Wednesday, December 3, 2008

St Beuno & the Saxon's Charge.

Speaking of bibliomancy (see my "Book Meme" entry yesterday), I picked up off the shelf next to my desk where I type this one of my rather randomly (thanks to a remodelling done when I was off in the Celtic Fringe meself) arranged Irish-related books. I chose one I'd been meaning to root around in. Oliver Davies' anthology for the Paulist Press series, "Celtic Spirituality," opened to this (for me) haunting passage when I parted the pages by chance:

"One day, when Beuno was walking around his corn, near the river Severn, he heard from the other side of the river the cry of an Englishman, who was encouraging his dog in pursuit of a hare. At the top of his voice the Englishman shouted: 'Charge, charge.' These were words of encouragement to his dog in his own language. When Beuno heard the shout of the Englishman, he immediately turned and went straight back to his disciples, saying to them: 'Put on your clothes, my sons, and your shoes, and let us leave this place. The people of the man of foreign speech whom I heard calling to his dogs across the river shall invade this place. It shall be theirs, and they shall keep it in their possession.'" (214-15)

Davies tells us that this hagiography exists only in one Middle Welsh version circa the fourteenth century, but it may come from an earlier Latin source. It seemed as I transcribed the abbot's quoted warning very Latinate in its cadence and balance; I am sure Cymraeg possesses too this elegance, to be sure, but neither my fingers nor my wit cannot coax out such magic hiding there in these ironic, yes, anglicisms, given my woeful lack of Welsh. While Davies emphasizes in his brief comments on this short text its primitive and to him structural qualities (hail Levi-Strauss at his centenary!) which repeat decapitations and threaten deflorations, I wondered about this text as an historical marker of the coming of the Saesnag.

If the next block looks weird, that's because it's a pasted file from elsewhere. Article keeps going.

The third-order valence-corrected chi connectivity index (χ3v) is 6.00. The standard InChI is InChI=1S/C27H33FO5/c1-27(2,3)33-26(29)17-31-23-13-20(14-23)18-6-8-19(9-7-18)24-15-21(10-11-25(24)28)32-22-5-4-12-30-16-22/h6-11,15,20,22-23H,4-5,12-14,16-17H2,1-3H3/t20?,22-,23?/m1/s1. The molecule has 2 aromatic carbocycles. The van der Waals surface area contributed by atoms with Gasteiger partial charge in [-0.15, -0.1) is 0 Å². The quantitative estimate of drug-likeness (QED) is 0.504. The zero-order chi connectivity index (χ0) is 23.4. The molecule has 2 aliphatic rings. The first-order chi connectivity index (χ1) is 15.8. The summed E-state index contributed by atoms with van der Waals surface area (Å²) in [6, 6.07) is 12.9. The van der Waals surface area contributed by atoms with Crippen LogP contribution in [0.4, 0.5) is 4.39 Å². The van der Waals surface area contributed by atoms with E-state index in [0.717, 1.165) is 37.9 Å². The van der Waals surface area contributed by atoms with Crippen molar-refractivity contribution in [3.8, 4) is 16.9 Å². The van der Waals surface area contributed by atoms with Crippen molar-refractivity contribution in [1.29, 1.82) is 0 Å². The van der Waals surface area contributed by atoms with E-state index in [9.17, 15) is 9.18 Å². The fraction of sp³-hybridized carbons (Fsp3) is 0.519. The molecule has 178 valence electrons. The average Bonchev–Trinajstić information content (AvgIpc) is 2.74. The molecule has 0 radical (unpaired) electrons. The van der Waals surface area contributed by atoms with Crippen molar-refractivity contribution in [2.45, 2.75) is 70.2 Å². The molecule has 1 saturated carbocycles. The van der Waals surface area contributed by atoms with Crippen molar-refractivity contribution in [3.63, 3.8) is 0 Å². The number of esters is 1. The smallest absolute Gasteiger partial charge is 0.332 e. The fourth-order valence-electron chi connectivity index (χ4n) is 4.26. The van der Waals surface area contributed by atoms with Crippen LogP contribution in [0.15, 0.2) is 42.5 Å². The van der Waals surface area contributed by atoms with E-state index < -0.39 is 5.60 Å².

Darrell Wolcott helps out slightly here. Composite Lives of St Beuno at Ancient Wales Studies explains the typical medieval conflation, or confusion, of two Beunos. The saint at Holywell may have lived between 515/520-590 at the latest. The other, an abbot at Clynnog Fawr, flourished the following century. The healing of Beuno's niece, Winifred, accounts apparently for the fame of both saints; he raised her from the dead after one of those Celtically symbolic decapitations after lustily attempted deflorations.

At Early British Kingdoms, David Nash Ford, incorporating Baring-Gould's 1907 entry, informs us that the site of St Beuno Gasulsych's (545-640) preaching's known as Maen Beuno; the standing stone's at Berriew near Welshpool. Around here, therefore, the sight of the Saxon and his sounds first appeared.

But, if we know where, what about when? I spent a quarter-hour leafing through indices of Welsh histories on my shelf, after an on-line search turned up nothing. Thanks for old-fashioned scholarship! In the best place rather than the last I should have looked, John Davies, on pg. 62 of his revised Penguin "History of Wales," answers my query. He estimates "about 610" for when Beuno heard "the language of paganism" across the banks that caused him to flee for Gwynedd. There, today, Welsh still survives.

Photo: Formerly Jesuit seminary, now retreat center, St Beuno's in North Wales carries on the Christian apostolate of over 1600 years in that nation. It seems so long ago that the Welsh tamed the Saxon, leading those who hailed hounds into Christian mores and Catholic customs. Even though beheadings and ravishings may have continued if less abated. The site near St Asaph's known to the literati today, perhaps, as Gerard Manley Hopkins studied theology there in the mid-1870s while "writing a third of his mature poetry," according to the website. I thought this image of two men from the center making the Ignatian Spiritual Exercises at Snowdon Lake captured well the power of the water, the human, and the natural that the saint(s) heard in various languages, sixteen centuries ago. No dogs "charge," at least in visual range. I wonder, peering: is there a third man on the far side of the lake?

No comments: